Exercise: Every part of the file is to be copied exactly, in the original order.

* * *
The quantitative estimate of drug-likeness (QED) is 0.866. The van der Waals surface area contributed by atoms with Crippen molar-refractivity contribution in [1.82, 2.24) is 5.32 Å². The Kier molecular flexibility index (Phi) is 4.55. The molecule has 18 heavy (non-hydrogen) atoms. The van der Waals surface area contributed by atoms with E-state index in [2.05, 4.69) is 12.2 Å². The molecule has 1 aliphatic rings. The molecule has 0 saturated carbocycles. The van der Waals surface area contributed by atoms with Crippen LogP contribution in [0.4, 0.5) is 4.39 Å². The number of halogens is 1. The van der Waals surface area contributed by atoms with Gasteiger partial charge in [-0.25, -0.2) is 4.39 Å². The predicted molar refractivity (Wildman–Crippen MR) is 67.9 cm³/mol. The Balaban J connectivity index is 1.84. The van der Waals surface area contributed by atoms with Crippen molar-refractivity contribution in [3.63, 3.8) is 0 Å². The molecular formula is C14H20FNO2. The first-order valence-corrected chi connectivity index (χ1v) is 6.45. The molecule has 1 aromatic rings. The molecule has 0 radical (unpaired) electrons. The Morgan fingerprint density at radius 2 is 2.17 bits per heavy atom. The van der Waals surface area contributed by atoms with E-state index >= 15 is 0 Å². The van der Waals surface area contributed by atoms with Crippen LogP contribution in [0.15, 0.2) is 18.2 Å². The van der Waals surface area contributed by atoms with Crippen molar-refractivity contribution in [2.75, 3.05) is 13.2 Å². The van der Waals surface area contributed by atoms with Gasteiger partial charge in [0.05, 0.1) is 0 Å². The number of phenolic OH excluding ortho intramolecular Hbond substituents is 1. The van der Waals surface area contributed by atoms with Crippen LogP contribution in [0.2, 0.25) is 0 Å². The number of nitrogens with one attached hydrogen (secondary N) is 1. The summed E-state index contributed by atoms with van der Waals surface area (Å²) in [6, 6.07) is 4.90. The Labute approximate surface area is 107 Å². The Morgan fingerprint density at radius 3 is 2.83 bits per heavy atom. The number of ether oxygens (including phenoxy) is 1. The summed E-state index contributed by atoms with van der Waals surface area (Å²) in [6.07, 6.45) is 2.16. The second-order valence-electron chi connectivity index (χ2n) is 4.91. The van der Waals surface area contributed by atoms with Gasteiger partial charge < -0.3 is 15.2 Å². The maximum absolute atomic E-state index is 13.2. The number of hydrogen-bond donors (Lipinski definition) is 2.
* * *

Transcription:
The quantitative estimate of drug-likeness (QED) is 0.866. The van der Waals surface area contributed by atoms with Crippen molar-refractivity contribution in [1.82, 2.24) is 5.32 Å². The Kier molecular flexibility index (Phi) is 4.55. The molecule has 18 heavy (non-hydrogen) atoms. The van der Waals surface area contributed by atoms with E-state index in [2.05, 4.69) is 12.2 Å². The molecule has 1 aliphatic rings. The molecule has 0 saturated carbocycles. The van der Waals surface area contributed by atoms with Crippen LogP contribution in [0.4, 0.5) is 4.39 Å². The number of halogens is 1. The van der Waals surface area contributed by atoms with Gasteiger partial charge in [-0.25, -0.2) is 4.39 Å². The predicted molar refractivity (Wildman–Crippen MR) is 67.9 cm³/mol. The Balaban J connectivity index is 1.84. The van der Waals surface area contributed by atoms with Crippen molar-refractivity contribution in [3.63, 3.8) is 0 Å². The molecular formula is C14H20FNO2. The first-order valence-corrected chi connectivity index (χ1v) is 6.45. The molecule has 1 aromatic rings. The molecule has 0 radical (unpaired) electrons. The Morgan fingerprint density at radius 2 is 2.17 bits per heavy atom. The van der Waals surface area contributed by atoms with E-state index >= 15 is 0 Å². The van der Waals surface area contributed by atoms with Crippen LogP contribution in [0.15, 0.2) is 18.2 Å². The van der Waals surface area contributed by atoms with Crippen molar-refractivity contribution in [2.75, 3.05) is 13.2 Å². The van der Waals surface area contributed by atoms with Gasteiger partial charge in [0.05, 0.1) is 0 Å². The number of phenolic OH excluding ortho intramolecular Hbond substituents is 1. The van der Waals surface area contributed by atoms with Crippen LogP contribution in [0.2, 0.25) is 0 Å². The number of nitrogens with one attached hydrogen (secondary N) is 1. The summed E-state index contributed by atoms with van der Waals surface area (Å²) in [6, 6.07) is 4.90. The Labute approximate surface area is 107 Å². The Morgan fingerprint density at radius 3 is 2.83 bits per heavy atom. The number of ether oxygens (including phenoxy) is 1. The summed E-state index contributed by atoms with van der Waals surface area (Å²) in [6.07, 6.45) is 2.16. The second-order valence-electron chi connectivity index (χ2n) is 4.91. The van der Waals surface area contributed by atoms with Gasteiger partial charge < -0.3 is 15.2 Å². The maximum absolute atomic E-state index is 13.2. The number of hydrogen-bond donors (Lipinski definition) is 2.